"To obtain reimbursement pursuant to [Workers' Compensation Law § 15(8)], an employer must show that the claimant had a pre-existing permanent impairment that hindered job potential, a subsequent injury arising out of and in the course of employment, and a permanent disability caused by both conditions materially and substantially greater than what would have been caused by the work-related injury alone." Sturtevant v. Broome County, 188 A.D.2d 893, 893-94 (3d Dept. 1992). Here, there is evidence in the record that Plaintiff handled twenty claims under the policy. Defendant disputes Plaintiff's handling of one of those claims. In handling the claim, Plaintiff gathered medical evidence and retained physicians to conduct independent medical examinations. The record evidence shows that the claimant suffered from certain per-existing injuries and that some of Plaintiff's employees believed that obtaining Second Injury Fund benefits was "likely" and that they wanted to "get 15-8 conceded."*fn6 See Pl.'s Exs. 1-6. There also is evidence from examining physician Dr. Nastasi that the claimant had a "12% scheduled loss of use of each hand" caused by the bilateral carpal tunnel syndrome, she swims and has had no injuries, she has no arm symptoms, she "states that on 8/7/95 she had been working without symptoms," and that additional medical information would be needed "[b]efore deciding whether or not this patient's injury is due solely to the accident of 8/7/95, or whether it represents an aggravation of a pre-existing condition...." See Def's Ex. 1. Other record evidence includes doctors' reports completed after the claimant's injury. In response to the question asking for "any history or evidence of pre-existing injury, disease or physical impairment," all of these reports state "no prev hx," "none," "no," or were left blank. See Pl.'s Ex. 10. There is no evidence in the record that, prior to the 1995 injury, the claimant returned to work with restriction.

In light of the foregoing, and viewing the evidence in the light most favorable to the non-movant, the Court finds that no reasonable trier of fact could conclude that Plaintiff acted with gross disregard of Defendant's interests. While Plaintiff had evidence of the claimant's prior medical history and its ultimate determination concerning whether the claimant was eligible for Second Injury Fund benefits may have been wrong, it had evidence upon which it could reasonably be concluded that she did not have pre-existing injuries that hindered, or were likely to hinder, her job potential. See Rosa v. Britt Fast Freight, Inc., 266 A.D.2d 603 (3d Dept. 1999) (denial of benefits affirmed where there was insufficient evidence that pre-existing heart disease hindered job potential); Chadwick v. Mallinkrodt Anesthesia Prods., 264 A.D.2d 953 (3d Dept. 1999) (affirming denial of benefits where "[t]here is... no evidence that claimant's pre-existing condition hindered her job potential in any way... [and] [the claimant] testified that... she returned to work... with no restrictions and that... she was having no problems with either her neck or wrist."); Brigandi v. Town & Country Linoleum & Carpet, 221 A.D.2d 728 (3d Dept. 1995) (same as to heart disease); Sturtevant, 188 A.D.2d at 894 (same as to pre-existing diabetes); Bishop v. Remlap Const., 181 A.D.2d 938 (3d Dept. 1992) (same as to congenital narrowing of the spinal canal). As noted, the claimant advised Dr. Nastasi that she had been working without symptoms on the date of the accident. A physician report given to Plaintiff communicated that, prior to the injury, the claimant was a physically active and productive individual. See Pl.'s Ex. 11. Other medical reports indicate that she had no pre-existing injuries. Further, there is no evidence identifying any restrictions placed on the claimant's ability to work because of any prior injuries or any other evidence suggesting that the claimant's prior injuries hindered, or were likely to hinder, her job potential. Thus, while it may be argued that Plaintiff negligently handled the claim, there is plainly insufficient evidence upon which it reasonably can be concluded that Plaintiff acted with gross disregard of Defendant's interests. Accordingly, Plaintiff is entitled to summary judgment on its claims seeking payment of premiums, and Defendant's motion for summary judgment on the breach of contract claim must be denied.*fn7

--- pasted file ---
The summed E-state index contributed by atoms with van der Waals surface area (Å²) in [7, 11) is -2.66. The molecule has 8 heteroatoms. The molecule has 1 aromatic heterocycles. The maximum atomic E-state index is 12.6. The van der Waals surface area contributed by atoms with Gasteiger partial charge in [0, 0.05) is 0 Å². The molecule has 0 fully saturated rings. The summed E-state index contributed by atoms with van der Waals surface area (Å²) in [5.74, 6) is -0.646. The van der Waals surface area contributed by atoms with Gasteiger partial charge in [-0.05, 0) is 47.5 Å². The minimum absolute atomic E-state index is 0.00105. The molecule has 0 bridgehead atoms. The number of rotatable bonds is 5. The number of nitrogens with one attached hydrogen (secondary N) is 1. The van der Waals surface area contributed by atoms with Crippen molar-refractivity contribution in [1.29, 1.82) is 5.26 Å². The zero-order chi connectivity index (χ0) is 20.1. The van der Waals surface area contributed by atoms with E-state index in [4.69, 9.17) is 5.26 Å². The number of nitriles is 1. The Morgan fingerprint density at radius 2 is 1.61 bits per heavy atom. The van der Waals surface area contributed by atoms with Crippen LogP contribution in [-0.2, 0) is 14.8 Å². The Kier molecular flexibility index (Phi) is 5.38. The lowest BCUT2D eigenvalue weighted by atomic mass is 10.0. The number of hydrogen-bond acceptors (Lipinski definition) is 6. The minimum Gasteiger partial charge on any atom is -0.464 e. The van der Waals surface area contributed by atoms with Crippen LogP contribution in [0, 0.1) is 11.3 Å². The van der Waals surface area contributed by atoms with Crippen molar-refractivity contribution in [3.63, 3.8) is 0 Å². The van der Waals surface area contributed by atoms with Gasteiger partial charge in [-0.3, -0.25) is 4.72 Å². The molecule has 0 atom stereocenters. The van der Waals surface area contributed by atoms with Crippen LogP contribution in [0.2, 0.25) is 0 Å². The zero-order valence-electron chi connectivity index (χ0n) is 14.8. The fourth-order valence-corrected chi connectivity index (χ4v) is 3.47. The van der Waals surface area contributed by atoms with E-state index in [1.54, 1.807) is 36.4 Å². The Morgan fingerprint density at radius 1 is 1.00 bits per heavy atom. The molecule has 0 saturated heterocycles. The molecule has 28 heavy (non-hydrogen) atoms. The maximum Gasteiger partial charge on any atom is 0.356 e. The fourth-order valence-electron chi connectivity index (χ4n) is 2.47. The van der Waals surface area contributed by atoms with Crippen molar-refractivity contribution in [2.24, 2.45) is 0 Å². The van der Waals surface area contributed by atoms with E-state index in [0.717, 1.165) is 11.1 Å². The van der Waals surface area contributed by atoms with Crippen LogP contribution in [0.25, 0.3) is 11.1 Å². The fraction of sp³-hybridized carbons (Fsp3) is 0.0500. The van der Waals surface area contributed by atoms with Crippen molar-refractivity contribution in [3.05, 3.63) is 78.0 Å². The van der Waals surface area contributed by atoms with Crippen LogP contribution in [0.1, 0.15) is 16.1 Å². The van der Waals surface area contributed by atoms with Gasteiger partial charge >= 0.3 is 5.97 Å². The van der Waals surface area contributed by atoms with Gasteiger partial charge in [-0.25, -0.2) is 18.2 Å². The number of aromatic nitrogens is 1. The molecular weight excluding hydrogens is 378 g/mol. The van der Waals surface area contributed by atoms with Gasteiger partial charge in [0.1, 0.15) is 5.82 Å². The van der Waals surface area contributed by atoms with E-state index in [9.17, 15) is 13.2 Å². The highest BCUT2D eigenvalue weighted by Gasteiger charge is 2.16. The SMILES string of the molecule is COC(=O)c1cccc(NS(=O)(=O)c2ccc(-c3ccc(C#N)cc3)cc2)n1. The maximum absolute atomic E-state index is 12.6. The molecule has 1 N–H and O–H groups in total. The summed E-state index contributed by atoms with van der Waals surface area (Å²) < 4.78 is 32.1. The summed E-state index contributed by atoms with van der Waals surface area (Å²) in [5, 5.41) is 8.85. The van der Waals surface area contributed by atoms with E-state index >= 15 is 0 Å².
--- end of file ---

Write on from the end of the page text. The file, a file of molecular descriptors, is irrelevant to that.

Defendant's claim for unjust enrichment must be dismissed because such a claim is not cognizable where the matter is controlled by an enforceable contract. See Goldman v. Metropolitan Life Ins. Co., 5 N.Y.3d 561, 572 (2005). Here, the calculation of premiums is determined in accordance with the terms of the insurance policy. As such, the unjust enrichment claim must be dismissed. Id. ("Given that the disputed terms and conditions fall entirely within the insurance contract, there is no valid claim for unjust enrichment.").

III. CONCLUSION

Based on the foregoing discussion, it is hereby

ORDERED, that Plaintiff's Motion for summary judgment (Dkt. No. 42) is GRANTED IN ITS ENTIRETY; and it is further

ORDERED, that Plaintiff's Motion to strike (Dkt. No. 42) is DENIED, without prejudice, as moot in light of the foregoing; and it is further

ORDERED, that Defendant's Motion for summary judgment (Dkt. No. 38) is DENIED IN ITS ENTIRETY; and it is further

ORDERED, that the Plaintiff is directed to file a Motion for damages within 30 days; and it is further

ORDERED, that the Clerk of the Court serve a copy of this Order on the parties.

IT IS SO ORDERED.